A complaint is required to contain “a short and plain statement of the claim showing that the pleader is entitled to relief.” Fed.R.Civ.P. 8(a)(2). Detailed factual allegations are not required, but “[t]hreadbare recitals of the elements of a cause of action, supported by mere conclusory statements, do not suffice.” Ashcroft v. Iqbal, 556 U.S. 662, 678 (2009) (citing Bell Atlantic Corp. v. Twombly, 550 U.S. 544, 555 (2007)). Plaintiff must set forth “sufficient factual matter, accepted as true, to ‘state a claim to relief that is plausible on its face.’” Id. (quoting Twombly, 550 U.S. at 570). The mere possibility of misconduct falls short of meeting this plausibility standard. Id. at 679. While a plaintiff’s allegations are taken as true, courts “are not required to indulge unwarranted inferences.” Doe I v. Wal-Mart Stores, Inc., 572 F.3d 677, 681 (9th Cir. 2009) (internal quotation marks and citation omitted). Additionally, a plaintiff’s legal conclusions are not accepted as true. Iqbal, 556 U.S. at 678.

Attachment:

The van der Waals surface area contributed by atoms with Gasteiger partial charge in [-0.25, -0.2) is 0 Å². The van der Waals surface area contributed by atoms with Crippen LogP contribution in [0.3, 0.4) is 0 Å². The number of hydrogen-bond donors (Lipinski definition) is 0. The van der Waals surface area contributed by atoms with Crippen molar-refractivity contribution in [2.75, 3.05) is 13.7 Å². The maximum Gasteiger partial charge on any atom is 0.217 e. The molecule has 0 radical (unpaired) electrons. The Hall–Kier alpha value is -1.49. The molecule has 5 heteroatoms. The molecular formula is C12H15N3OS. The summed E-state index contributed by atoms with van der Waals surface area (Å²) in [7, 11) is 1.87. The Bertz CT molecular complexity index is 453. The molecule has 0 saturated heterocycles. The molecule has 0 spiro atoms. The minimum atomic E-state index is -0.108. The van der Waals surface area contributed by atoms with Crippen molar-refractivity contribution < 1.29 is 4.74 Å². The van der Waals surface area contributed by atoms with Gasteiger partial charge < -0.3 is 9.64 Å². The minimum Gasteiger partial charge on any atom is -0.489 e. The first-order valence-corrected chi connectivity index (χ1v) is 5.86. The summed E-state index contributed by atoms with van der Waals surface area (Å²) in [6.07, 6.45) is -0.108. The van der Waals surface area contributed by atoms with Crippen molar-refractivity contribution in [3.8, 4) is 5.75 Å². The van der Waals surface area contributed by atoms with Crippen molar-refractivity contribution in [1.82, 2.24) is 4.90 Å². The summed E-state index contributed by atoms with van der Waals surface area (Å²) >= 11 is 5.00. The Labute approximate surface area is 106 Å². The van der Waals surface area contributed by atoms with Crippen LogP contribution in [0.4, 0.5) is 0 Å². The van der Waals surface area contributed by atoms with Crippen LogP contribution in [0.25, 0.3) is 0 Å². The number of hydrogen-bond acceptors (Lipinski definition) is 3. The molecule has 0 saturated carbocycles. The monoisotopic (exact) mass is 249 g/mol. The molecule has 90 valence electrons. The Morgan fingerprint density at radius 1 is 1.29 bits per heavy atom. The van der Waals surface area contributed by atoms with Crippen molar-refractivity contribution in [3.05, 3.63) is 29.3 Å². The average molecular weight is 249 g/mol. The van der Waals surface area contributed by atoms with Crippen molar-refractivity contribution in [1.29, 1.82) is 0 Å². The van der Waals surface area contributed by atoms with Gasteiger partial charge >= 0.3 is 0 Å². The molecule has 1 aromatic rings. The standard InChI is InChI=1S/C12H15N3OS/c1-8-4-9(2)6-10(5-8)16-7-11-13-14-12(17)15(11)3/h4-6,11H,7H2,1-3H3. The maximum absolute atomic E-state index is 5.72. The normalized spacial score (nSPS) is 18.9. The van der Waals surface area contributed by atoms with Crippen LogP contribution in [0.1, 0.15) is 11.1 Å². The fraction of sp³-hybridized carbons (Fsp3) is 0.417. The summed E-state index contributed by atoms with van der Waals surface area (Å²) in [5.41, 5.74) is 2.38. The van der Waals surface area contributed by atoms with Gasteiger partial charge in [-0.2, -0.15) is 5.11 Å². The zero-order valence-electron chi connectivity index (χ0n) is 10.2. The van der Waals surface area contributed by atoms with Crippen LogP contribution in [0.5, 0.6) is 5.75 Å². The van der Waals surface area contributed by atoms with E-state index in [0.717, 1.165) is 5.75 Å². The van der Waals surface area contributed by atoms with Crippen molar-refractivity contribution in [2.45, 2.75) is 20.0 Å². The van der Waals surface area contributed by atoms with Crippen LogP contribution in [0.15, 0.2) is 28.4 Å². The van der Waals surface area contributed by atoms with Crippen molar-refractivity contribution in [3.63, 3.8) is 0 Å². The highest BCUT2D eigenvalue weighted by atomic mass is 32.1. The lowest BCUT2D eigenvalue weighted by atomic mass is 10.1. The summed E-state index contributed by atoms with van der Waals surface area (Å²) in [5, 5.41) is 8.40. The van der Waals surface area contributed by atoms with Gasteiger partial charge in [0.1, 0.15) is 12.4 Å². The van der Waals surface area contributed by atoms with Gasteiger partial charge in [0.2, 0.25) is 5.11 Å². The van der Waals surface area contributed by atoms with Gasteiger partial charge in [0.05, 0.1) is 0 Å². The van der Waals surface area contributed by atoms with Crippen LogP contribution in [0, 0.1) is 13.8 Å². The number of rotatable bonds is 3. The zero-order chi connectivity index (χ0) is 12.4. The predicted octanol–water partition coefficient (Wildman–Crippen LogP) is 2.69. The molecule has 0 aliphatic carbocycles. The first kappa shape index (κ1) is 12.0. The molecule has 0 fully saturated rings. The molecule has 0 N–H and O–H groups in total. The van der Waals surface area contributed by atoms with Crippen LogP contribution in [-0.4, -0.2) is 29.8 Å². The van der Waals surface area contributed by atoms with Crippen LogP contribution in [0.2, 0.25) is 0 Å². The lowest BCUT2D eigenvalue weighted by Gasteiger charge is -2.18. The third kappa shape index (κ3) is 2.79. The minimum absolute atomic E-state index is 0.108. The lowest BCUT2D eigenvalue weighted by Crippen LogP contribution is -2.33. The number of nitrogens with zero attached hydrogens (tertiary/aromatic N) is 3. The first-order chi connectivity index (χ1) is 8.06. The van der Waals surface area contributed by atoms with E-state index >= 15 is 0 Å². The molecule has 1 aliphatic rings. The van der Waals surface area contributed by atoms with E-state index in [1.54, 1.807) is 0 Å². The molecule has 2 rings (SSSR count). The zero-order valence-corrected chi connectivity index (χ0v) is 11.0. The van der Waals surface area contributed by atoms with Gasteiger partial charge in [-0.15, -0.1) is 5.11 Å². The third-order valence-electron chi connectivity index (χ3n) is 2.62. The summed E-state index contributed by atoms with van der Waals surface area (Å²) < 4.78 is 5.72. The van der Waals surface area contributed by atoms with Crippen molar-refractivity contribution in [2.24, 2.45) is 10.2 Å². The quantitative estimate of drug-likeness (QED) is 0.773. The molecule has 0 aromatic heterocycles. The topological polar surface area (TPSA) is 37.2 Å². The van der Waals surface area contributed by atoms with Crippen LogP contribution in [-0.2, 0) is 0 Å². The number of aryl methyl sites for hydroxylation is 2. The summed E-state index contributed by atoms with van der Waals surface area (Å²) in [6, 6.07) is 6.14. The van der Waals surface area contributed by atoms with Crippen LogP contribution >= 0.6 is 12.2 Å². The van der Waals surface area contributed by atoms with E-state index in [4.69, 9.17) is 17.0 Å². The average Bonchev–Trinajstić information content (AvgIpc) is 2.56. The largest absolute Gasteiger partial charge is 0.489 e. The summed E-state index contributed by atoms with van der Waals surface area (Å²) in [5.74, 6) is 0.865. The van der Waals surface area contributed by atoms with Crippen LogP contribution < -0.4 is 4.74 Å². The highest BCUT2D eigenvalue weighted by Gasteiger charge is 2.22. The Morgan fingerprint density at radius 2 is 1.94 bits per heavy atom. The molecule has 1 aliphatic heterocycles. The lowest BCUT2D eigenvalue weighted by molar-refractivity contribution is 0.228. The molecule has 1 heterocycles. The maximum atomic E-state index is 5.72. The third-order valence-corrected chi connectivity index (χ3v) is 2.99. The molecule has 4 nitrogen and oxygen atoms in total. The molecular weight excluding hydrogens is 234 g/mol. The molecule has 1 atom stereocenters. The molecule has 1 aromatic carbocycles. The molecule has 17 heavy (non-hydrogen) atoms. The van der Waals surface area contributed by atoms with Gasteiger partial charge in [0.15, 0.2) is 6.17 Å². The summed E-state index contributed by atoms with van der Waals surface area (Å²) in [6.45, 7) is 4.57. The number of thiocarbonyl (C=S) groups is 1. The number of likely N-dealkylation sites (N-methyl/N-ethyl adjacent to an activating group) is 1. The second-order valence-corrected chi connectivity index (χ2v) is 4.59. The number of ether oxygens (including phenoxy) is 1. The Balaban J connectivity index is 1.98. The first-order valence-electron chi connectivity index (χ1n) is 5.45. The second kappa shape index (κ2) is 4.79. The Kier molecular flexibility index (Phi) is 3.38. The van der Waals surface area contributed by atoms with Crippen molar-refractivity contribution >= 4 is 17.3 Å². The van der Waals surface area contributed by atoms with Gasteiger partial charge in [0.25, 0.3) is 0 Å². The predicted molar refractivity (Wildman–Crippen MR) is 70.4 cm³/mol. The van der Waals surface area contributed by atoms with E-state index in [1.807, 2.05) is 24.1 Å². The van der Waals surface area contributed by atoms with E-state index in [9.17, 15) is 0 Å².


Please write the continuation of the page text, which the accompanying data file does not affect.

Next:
Pleadings of pro se plaintiffs “must be held to less stringent standards than formal pleadings drafted by lawyers.” Hebbe v. Pliler, 627 F.3d 338, 342 (9th Cir. 2010) (holding that pro se complaints should continue to be liberally construed after Iqbal).

         II. SUMMARY OF PLAINTIFF’S COMPLAINT

         Plaintiff filed this suit on April 15, 2019. (ECF No. 1.) The allegations are as follows: Plaintiff accumulated 234.89 hours of vacation time after 8 years of employment with Defendant that total “2583.79.” (Id. at p.5.) Defendant went bankrupt and “closed down” the store at which Plaintiff worked. (Id.)[1] Plaintiff now seeks her “vacation hours that [she] work[ed] for 8 year [sic] and the total is 234.89 hours.” (Id.)

         III. ANALYSIS OF PLAINTIFF’S COMPLAINT

         “The FLSA sets a national minimum wage[]…and requires overtime pay of one and a half times an employee’s hourly wage for every hour worked over 40 hours in a week…” Probert v. Family Centered Servs. Of Alaska, Inc., 651 F.3d 1007, 1009-10 (9th Cir. 2011) (citations omitted); see also 29 U.S.C. § 206(a)(1) (minimum wage); 29 U.S.C. § 207(a)(1) (overtime).